Cheryl Hamlyn watched as construction crews demolished the house where a man died after being sucked into a sinkhole. She felt sad, she said, for the man and his family and those living in her neighborhood.
"All of the sudden, I feel like I live next to the San Andreas fault," said Hamlyn, referring to the infamous fault line in California.
Hillsborough County code enforcement officers have canvassed the neighborhood, looking at other houses for potential problems.
"They are watching the demolition," said county spokesman Willie Puz. Code enforcement is "paying close attention to the demolition along with the engineering teams, who will make a determination on other homes in the weeks to follow."
Puz said inspectors will look at the building plans of the house that was destroyed and examine the building codes in place at the time the home was built in 1974.
Building codes are only guidelines, he said, and a sinkhole such as this probably would have destroyed a house built under current codes.
"This was an act of nature," he said.
The act of nature is causing nearby residents to question their safety and the long-term effect on their neighborhood four days after the cave-in that took the life of Jeff Bush as he slept in his bedroom at 420 Faithway Drive.
"People won't buy a house where they'll think this can happen to them," said Narciso Lisboa.
Hamlyn's husband said he thinks his home's property value could decline, but won't know until it gets appraised in November.
"There could be an impact," Steve Hamlyn said. "Sinkholes were always somebody else's problem. Now everybody in this neighborhood is going to sit back and rethink this."
Insurance adjusters have already visited the neighborhood, he said.
Hamlyn, who lives two blocks away from where Bush died, said a man knocked on his door over the weekend asking him whether he had sinkhole insurance. The Hamlyns also received mailers on Saturday advertising sinkhole coverage.
"They work fast," Hamlyn said.
Bush, 37, disappeared into the hole that opened inside his bedroom about 11 p.m. Thursday, authorities said.
His brother, Jeremy, 35, was unable to pull Bush out and was helped out of the house by a Hillsborough County sheriff's deputy. Jeremy Bush's girlfriend, Rachel Wicker, their daughter Hannah, 2, and Wicker's father and aunt escaped unharmed.
Leland Wicker, 75, the owner of the house, was not home at the time.
The sinkhole was about 20 feet wide and 50 feet deep on Saturday, and officials described it as a chasm.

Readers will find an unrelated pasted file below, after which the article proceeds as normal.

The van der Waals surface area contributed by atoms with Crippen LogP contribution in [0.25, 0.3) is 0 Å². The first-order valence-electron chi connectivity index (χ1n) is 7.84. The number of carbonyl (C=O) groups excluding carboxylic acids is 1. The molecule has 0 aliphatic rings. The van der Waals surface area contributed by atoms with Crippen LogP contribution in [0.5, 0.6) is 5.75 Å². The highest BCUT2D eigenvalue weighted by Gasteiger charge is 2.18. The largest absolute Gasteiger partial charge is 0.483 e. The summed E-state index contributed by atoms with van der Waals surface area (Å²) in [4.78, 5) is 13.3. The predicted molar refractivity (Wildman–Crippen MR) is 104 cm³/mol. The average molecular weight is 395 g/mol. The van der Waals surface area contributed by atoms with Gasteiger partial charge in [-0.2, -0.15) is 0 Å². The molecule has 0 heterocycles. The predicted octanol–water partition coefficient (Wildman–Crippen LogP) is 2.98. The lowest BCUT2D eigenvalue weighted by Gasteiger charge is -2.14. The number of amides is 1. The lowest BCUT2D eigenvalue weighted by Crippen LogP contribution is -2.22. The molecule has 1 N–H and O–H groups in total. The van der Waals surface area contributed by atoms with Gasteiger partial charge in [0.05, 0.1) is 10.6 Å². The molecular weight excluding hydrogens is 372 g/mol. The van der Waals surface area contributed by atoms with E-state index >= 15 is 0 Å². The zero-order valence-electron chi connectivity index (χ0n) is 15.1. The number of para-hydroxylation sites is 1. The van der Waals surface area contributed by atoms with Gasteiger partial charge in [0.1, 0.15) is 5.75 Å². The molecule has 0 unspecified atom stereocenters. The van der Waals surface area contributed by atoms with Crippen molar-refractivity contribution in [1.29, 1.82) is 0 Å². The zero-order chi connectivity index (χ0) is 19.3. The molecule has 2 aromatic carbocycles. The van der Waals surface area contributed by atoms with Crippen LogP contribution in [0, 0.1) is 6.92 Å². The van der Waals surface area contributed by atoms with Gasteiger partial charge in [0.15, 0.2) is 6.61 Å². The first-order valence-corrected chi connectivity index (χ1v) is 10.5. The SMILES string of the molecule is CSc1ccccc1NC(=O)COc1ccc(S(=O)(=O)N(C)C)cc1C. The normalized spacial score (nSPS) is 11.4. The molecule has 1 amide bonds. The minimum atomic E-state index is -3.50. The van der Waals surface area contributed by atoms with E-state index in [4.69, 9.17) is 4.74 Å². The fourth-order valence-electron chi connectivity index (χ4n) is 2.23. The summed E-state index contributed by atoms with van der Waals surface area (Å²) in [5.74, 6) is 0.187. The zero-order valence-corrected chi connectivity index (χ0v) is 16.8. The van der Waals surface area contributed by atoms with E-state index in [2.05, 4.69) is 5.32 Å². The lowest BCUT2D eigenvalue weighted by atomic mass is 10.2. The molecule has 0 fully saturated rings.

By Sunday, the sheriff's office had ruled the freak occurrence a death investigation because there were "no environmental conditions inside the sinkhole that could sustain human life," sheriff's spokesman Larry McKinnon said.
Demolition of the small, aqua-blue house began Sunday and the house was completely torn down by 4 p.m. Monday. The sinkhole was not clearly visible, but its depth could be seen when a backhoe's hydraulic claw reached into the cavity to dig out chunks of concrete foundation.
The sinkhole had opened under the eastern wall of Jeff Bush's bedroom, taking his mattress, dresser and television set into the ground.
"That's the hole I jumped in," Jeremy Bush said, referring to the attempt to rescue his brother. "I just want to let him know I love him. I tried to get you out, bro."
Bush said he doesn't think his brother's body will ever be found.
"I really believe that's where he's going to stay," Bush said. "That's his resting place."
Maybe someday, he said, something will be built on the property that would honor Jeff Bush's memory.
"What I would like is some kind of headstone for him," Jeremy Bush said. "A memorial. Maybe a bench where my mom can sit."
As heavy machinery ripped apart the house, workers salvaged what they could: a jacket hanging from a hook in what was once in Bush's bedroom, Bibles, some china, photographs and two antique shotguns that had been in the family for three generations.
"We were told at first that we wouldn't be able to recover anything in the house," said Wanda Carter, daughter of patriarch Leland Wicker. "So every little thing they bring out is so heart-touching."
The next step is for crews to determine the edges of the sinkhole and to fill in the cavity with sand and gravel, Puz said.
He gave no timeline for when that phase will start, saying crews have to work carefully because the ground is still unstable.
The two houses adjacent to Wicker's, which were evacuated Friday, have not been condemned, but the county has talked to the homeowners about living elsewhere, Puz said.
"There's an understanding that they won't be going in the homes again," Puz said.